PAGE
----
In addition to the previously described studies showing that Black individuals and communities are differentially policed, broad research has examined the stereotype of the dangerous Black criminal (Dixon & Maddox, 2005; Dixon & Rosenbaum, 2004; Johnson & King, 2017), and an entire body of research suggests that being the member of a racial minority, and in particular being Black, is a focal concern that affects the degree to which a person is viewed as blameworthy (Crow & Adrion, 2011; Nowacki, 2015; Steffensmeier, Ulmer, & Kramer, 1998). Indeed, many theorists have commented on the manner in which race, ethnicity, and other ascribed characteristics can affect how people are perceived and treated by the criminal justice system. Black individuals, as well as members of other minorities, have been considered classified as the dangerous underclass (Wilson, 2012), the symbolic assailant (Skolnick, 1966), or the suitable enemy (Wacquant, 1999). In this regard, the lack of news coverage and Internet searches in response to Black deaths may simply be part of a broader pattern of discrimination and racism against Black individuals and Black communities.

Nonetheless, our results are indicative of an interesting juxtaposition. The Black Lives Matter movement was successful in helping to generate some level of criminal justice policy reform, such as legislative changes outlined by Campaign Zero, in at least 10 states (WeTheProtesters, 2018), yet the movement has not been successful in garnering ongoing news attention or in attracting broad interest from the American public. The apparent paradox between how Black Lives Matter is able to produce changes on the ground while not receiving broad coverage from the news media or generating substantial Internet searches is an interesting and important quandary. If more people are not actively discussing why Black lives matter, is the movement successful?

Of course, it is impossible to discuss the success of the Black Lives Matter movement without remembering that it started as an online movement. It is entirely possible that the social movement is fueled by instances of police violence, and that although traditional media coverage is not reflective of this pattern, noticeable increases in online mentions and hashtag use have occurred. Research suggests that Twitter has been the predominant hub for Black Lives Matter information (Freelon et al., 2016). Social movements with a strong online presence have a number of advantages (Mundt, Ross, & Burnett, 2018). For example, whereas traditional social movements often either focused on local residents or required people to travel great distances to participate, online-oriented social movements can frequently involve activists from around the world in both in-person and online activities (Hara & Huang, 2011). In this regard, it may be the case that Black Lives Matter is targeting individuals on Twitter and is quite successful at energizing and mobilizing its base. Indeed, the population that consumes traditional news media may not be broadly reflective of the Black Lives Matter message.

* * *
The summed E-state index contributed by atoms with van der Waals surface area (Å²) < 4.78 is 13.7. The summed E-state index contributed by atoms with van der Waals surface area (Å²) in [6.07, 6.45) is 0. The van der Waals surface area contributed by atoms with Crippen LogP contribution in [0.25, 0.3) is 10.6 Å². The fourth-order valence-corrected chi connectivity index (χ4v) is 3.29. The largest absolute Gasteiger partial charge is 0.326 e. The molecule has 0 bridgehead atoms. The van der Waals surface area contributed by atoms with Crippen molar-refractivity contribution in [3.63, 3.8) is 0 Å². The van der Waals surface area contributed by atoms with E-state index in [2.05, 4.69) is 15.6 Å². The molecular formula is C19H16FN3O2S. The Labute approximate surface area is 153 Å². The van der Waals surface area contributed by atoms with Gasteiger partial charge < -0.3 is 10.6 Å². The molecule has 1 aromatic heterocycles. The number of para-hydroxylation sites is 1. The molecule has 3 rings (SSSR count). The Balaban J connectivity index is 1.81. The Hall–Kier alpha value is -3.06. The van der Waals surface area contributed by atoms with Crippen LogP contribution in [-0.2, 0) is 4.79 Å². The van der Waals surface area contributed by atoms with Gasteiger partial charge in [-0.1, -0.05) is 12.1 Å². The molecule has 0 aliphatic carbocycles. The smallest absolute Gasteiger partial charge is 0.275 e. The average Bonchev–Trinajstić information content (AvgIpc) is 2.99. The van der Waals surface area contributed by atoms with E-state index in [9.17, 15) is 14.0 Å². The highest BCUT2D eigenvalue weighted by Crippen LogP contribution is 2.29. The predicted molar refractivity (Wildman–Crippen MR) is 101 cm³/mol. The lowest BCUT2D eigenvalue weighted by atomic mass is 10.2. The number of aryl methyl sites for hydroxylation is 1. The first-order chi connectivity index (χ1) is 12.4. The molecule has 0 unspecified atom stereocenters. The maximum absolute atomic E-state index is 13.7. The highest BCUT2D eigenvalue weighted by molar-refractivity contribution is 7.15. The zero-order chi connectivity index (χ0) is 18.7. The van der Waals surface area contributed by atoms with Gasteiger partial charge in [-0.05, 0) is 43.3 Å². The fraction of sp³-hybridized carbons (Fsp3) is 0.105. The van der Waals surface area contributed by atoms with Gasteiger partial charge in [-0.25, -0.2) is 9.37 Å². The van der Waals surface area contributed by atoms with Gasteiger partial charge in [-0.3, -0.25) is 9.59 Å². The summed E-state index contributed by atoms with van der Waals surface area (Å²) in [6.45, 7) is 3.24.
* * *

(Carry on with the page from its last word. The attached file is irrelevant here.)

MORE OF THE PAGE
For example, the Pew Research Center found that the largest percentage of consumers of traditional news (network television and print newspapers) consisted of persons aged 50 and older, whereas the largest percentage of consumers of online news consisted of those between the ages of 18 and 29 (Mitchell, 2016). These trends are similar to those regarding support for Black Lives Matter; only 37% of adults aged 50 to 64 expressed support for the movement, and those aged 65 and older showed even less support, at 26%, whereas 60% of those younger than 30 expressed support for the movement (Horowitz, 2016). Although it would be easy to conclude that the Black Lives Matter movement is unsuccessful in that it has failed to generate news coverage in response to police-caused Black deaths, it may be that in some general sense the audience that obtains information from newspapers and, indeed, from Internet searches is not the audience that the movement is trying to reach. It is, however, more difficult to explain the lack of interest as measured by Google searches. Regardless, it is difficult to envision how the Black Lives Matter movement can be more broadly successful if it is unable to reach non-core audiences. If our results suggest that both the Black Lives Matter movement and the police-caused deaths of Black men and women are not significantly capturing the public’s attention, then clearly more work needs to be done.